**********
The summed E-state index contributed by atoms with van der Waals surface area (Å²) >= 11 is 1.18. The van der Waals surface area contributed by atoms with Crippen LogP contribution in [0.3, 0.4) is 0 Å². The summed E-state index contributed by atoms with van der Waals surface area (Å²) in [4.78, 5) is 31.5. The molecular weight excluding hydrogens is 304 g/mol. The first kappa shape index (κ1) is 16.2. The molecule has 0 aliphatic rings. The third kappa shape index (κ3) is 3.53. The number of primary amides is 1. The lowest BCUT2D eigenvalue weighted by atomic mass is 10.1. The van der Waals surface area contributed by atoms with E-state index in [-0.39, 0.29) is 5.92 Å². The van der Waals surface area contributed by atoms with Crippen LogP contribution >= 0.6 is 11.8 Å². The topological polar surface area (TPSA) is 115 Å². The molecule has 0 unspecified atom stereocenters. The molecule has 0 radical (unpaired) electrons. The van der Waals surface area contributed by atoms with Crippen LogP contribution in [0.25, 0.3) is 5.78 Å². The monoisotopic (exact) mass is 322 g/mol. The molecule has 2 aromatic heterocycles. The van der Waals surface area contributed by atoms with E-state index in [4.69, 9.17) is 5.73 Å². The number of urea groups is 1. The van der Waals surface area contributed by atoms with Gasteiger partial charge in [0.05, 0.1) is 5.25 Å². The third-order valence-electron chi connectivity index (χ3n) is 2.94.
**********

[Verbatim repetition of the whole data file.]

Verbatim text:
The summed E-state index contributed by atoms with van der Waals surface area (Å²) >= 11 is 1.18. The van der Waals surface area contributed by atoms with Crippen LogP contribution in [0.3, 0.4) is 0 Å². The summed E-state index contributed by atoms with van der Waals surface area (Å²) in [4.78, 5) is 31.5. The molecular weight excluding hydrogens is 304 g/mol. The first kappa shape index (κ1) is 16.2. The molecule has 0 aliphatic rings. The third kappa shape index (κ3) is 3.53. The number of primary amides is 1. The lowest BCUT2D eigenvalue weighted by atomic mass is 10.1. The van der Waals surface area contributed by atoms with E-state index in [-0.39, 0.29) is 5.92 Å². The van der Waals surface area contributed by atoms with Crippen LogP contribution >= 0.6 is 11.8 Å². The topological polar surface area (TPSA) is 115 Å². The molecule has 0 unspecified atom stereocenters. The molecule has 0 radical (unpaired) electrons. The van der Waals surface area contributed by atoms with Crippen LogP contribution in [0.25, 0.3) is 5.78 Å². The monoisotopic (exact) mass is 322 g/mol. The molecule has 2 aromatic heterocycles. The van der Waals surface area contributed by atoms with E-state index in [4.69, 9.17) is 5.73 Å². The number of urea groups is 1. The van der Waals surface area contributed by atoms with Gasteiger partial charge in [0.05, 0.1) is 5.25 Å². The third-order valence-electron chi connectivity index (χ3n) is 2.94.